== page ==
The Swiss government maintains a network of around 7,200 sirens across the country as a public warning system that would be used in case of a national emergency. That could mean a natural disaster such as major flooding, or an imminent threat to or breakdown of a nuclear power plant.
Why this system?
The sirens were originally established to warn of bomb threat during World War Two. In particular Switzerland feared that its dams could be bombed in the manner that Germany’s Möhne, Eder and Sorpe dams were bombed by the allies in 1943 (as recounted in the famous 1955 film The Dam Busters). The system endured through the Cold War when paranoid Switzerland feared being caught in the crossfire of a nuclear attack, and has been kept ever since.
What do they sound like?
There are two types of warning sirens. The first, indicating general disaster, is a continuous oscillating siren lasting around a minute. The second, used to warn people who live beneath dams of impending water-related catastrophe, is a series of 12 bursts of 20 seconds each at ten-second intervals. You can hear samples here.
When are they tested?
On the first Wednesday of February every year. The general alarm will be tested at 1.30pm for around half an hour. The water alarm test follows at 2.15pm in applicable areas.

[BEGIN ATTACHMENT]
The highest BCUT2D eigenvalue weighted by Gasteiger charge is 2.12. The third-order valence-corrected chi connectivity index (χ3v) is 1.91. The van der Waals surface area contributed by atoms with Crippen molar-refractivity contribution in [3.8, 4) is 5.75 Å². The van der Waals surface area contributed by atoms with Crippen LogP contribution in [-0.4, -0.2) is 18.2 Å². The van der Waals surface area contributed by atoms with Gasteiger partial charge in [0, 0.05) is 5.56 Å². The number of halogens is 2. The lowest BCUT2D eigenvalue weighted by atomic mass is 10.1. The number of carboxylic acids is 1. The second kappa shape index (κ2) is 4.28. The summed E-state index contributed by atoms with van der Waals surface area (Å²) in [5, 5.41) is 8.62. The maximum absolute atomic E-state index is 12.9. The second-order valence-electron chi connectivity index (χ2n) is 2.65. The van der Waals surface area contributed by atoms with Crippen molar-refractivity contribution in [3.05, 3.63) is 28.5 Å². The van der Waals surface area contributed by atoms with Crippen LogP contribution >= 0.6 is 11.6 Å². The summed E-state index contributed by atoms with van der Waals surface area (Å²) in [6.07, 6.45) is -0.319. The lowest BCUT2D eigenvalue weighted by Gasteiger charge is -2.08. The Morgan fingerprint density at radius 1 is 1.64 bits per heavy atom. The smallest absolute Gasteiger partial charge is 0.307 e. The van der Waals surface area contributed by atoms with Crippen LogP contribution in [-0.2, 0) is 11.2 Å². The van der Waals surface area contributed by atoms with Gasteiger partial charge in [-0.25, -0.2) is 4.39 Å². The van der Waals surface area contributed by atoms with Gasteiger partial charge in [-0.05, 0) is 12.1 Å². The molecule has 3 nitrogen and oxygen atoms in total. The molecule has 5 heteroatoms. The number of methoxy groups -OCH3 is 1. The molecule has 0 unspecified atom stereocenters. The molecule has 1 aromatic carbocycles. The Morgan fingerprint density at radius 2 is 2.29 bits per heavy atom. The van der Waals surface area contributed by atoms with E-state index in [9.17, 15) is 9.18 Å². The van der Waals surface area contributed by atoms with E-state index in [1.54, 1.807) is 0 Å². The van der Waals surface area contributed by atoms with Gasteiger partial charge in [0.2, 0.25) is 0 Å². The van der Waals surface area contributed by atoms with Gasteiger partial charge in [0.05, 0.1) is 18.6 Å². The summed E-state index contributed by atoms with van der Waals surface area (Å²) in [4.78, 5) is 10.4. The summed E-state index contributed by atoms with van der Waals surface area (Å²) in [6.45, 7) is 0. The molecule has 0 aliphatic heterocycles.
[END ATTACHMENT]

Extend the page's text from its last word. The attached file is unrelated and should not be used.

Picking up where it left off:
Although the testing of the sirens is widely publicized on television and radio prior to the day (including with this tongue-in-cheek advert, below), it can still be a bit of a shock to newcomers to the country. Just take the lead of the Swiss – ignore it and carry on.
What happens if the alarms go off for real?
If you ever hear the alarm and it’s NOT the first Wednesday in February, we’re in trouble. In the case of the general alarm, the government’s Office for the Protection of the Population (FOCP) advises that you listen to the radio, follow instructions and tell your neighbours to do the same. If you live below a dam and you hear the water alarm, there's no time to wait for instructions – just run like hell.
Has it ever been used?
The water alarm has thankfully never had to be used, however the general alarm has been deployed on occasions, including in 2007 when the river Aare in Bern rose to dangerous levels.
It’s not very 21st century...
No, and indeed the government is currently developing a more up-to-date system, a smartphone app that would send a push notification in case of disaster or terrorism.
The Alertswiss system is already in use but a new, more sophisticated version should be ready by the end of this year and will be rolled out across the country in 2018.